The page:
Continuing on my “constellation a month” theme, this month I’ll be talking about the Plough (or the Big Dipper, The Saucepan, Ursa Major or even The Great Bear, depending on where you’re from. Even though it looks nothing like a bear, at all.)
This is, hands down, my favourite constellation. It was the first one I ever learnt as a kid, and moreover it’s actually really bloody useful. If you’re northern latitudes, it’s always in the sky, and it always helps you find north. You just take the two stars at the other end from the handle of the pan, follow them and there is the north star, Polaris. It’s not bright. It’s not shiny. It’s a plain, boring star, almost by itself, which is otherwise indistinguishable from its fellows. That tiny insignificant speck of light has probably saved more lives than all the other stars in the northern sky combined. That’s because it never moves in the sky and it’s directly above the North Pole. It’s the star all others appear to rotate around, making it incredibly important for astronomy, but more importantly: you find Polaris, draw an imaginary line straight down to the horizon, and bam, you’ve found north. I’ve done it myself whilst lost in the mountains of Wales at night before; trust me, it works.
So, anyway: What’s in the sky this February?
I like February. It’s short. I’ve also included the best time to view the International Space Station on the nights when it’s visible; there are multiple passes on several nights but I’ve only included the best. It’ll look like a very bright speck moving slowly across the sky; if you see blinking lights it’s an aeroplane. It’ll only be visible for a couple of minutes though, and ALL TIMINGS ARE APPROXIMATE FOR THE SOUTH OF ENGLAND. I’m not doing bespoke schedules for where you live, sorry.
01 Feb This month starts with Mars being very close to the moon, making it easy to find, which is useful as it’s quite faint at the moment, and getting fainter – it won’t start to get properly bright again until ~2018ish. The year that is, not “about 20 past 8 in the evening”.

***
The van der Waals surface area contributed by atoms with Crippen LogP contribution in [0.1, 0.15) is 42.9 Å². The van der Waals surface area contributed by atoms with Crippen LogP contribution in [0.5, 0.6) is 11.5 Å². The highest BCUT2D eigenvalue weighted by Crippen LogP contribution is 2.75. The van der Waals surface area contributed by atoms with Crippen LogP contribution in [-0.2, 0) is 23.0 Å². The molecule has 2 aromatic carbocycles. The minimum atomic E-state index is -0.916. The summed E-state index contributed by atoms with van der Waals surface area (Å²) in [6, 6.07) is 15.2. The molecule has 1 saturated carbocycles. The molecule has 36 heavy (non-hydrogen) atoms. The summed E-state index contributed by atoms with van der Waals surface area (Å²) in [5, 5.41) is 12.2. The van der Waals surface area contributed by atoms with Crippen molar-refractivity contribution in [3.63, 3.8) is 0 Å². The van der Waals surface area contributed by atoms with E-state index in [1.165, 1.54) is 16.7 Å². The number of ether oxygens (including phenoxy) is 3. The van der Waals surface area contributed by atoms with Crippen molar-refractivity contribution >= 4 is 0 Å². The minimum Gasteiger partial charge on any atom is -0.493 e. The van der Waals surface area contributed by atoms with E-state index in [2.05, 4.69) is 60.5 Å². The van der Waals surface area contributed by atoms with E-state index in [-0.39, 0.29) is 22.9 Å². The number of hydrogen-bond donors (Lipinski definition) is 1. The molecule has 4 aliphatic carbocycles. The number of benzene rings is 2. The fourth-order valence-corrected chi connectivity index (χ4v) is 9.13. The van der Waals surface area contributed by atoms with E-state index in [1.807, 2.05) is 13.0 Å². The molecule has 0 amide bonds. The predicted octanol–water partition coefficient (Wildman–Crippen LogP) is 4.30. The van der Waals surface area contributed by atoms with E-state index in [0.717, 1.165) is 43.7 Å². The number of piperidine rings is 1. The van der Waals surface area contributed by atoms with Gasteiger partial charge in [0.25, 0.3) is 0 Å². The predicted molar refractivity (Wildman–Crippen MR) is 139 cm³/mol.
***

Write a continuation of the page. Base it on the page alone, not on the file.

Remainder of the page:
Venus is dazzlingly bright in the direction of sunset; wait until it gets a bit darker and you’ll see a red/pink speck appear which is fainter than Venus – that’s Mars. Extremely thin atmosphere, about three times smaller than Earth and absolutely covered in robots. Under certain conditions you’ll find there’s liquid water running there, which is extremely exciting for the search for microbial alien life; Mars is one of your best bets.
This all takes place in the constellation of Pisces; if you want to know what this means for your horoscope, then (unless you control robots on Mars from NASA’s JPL and you need to know which way to point your antenna), you’ll be interested to know that it means nothing for your daily life. The ISS will be too low in the sky for most amateur observers, but it’ll get better over the next two weeks or so, I promise!
02 Feb For UK observers, the ISS will be most visible between the hours of 18:50 and 18:53, about 60 degrees above the horizon to the south. It’ll be really bright tonight!
03 Feb For UK observers, the ISS will be most visible between the hours of 17:58 and 18:03, about 40 degrees – quite low – above the horizon to the south.
04 Feb First Quarter Moon. Now is a good time to observe the moon if you have a set of binoculars; you’ll be able to see the mountains and craters quite well if you look at the bit of the moon where it transitions from light to darkness (known as the terminator line). The lunar shadows are long here (think about how long shadows are at sunrise and sunset on Earth; same reason); this makes it easier to see detail on the lunar surface. The moon is currently in the constellation of Taurus, which – if you are a Taurus – means nothing, but it makes it quite easy to find. It’s the big shiny semi-circle thing in the sky, can’t miss it. For UK observers, the ISS will be most visible between the hours of 18:42 and 18:46, very high in the southern sky.
05 Feb For UK observers, the ISS will be most visible between the hours of 17:49 and 17:55, about 60 degrees above the horizon to the south.
06 Feb Jupiter begins retrograde motion, which is astronomer speak for “soon it’ll be really bright”. It’s further out in the solar system, which means that it’s going slower in its orbit than Earth. Earth is therefore undertaking on the inside, so from our point of view, over a period of several nights it’s as if the whole thing stops moving in the direction it was going, changes its mind and reverses. It hasn’t, but that’s what it looks like. We’re drawing closer as we undertake, so consequently it gets brighter. You can see Jupiter in the dawn sky if you look to the south; it’s the really bright one as all the stars slowly fade out. If you have a good set of binoculars you’ll be able to see Jupiter’s moons; check back over successive nights to see them orbit! Careful though, looking at Jupiter’s moons through a small telescope and objectively reporting what he saw got Galileo locked up by the Catholic Church, so take appropriate precautions.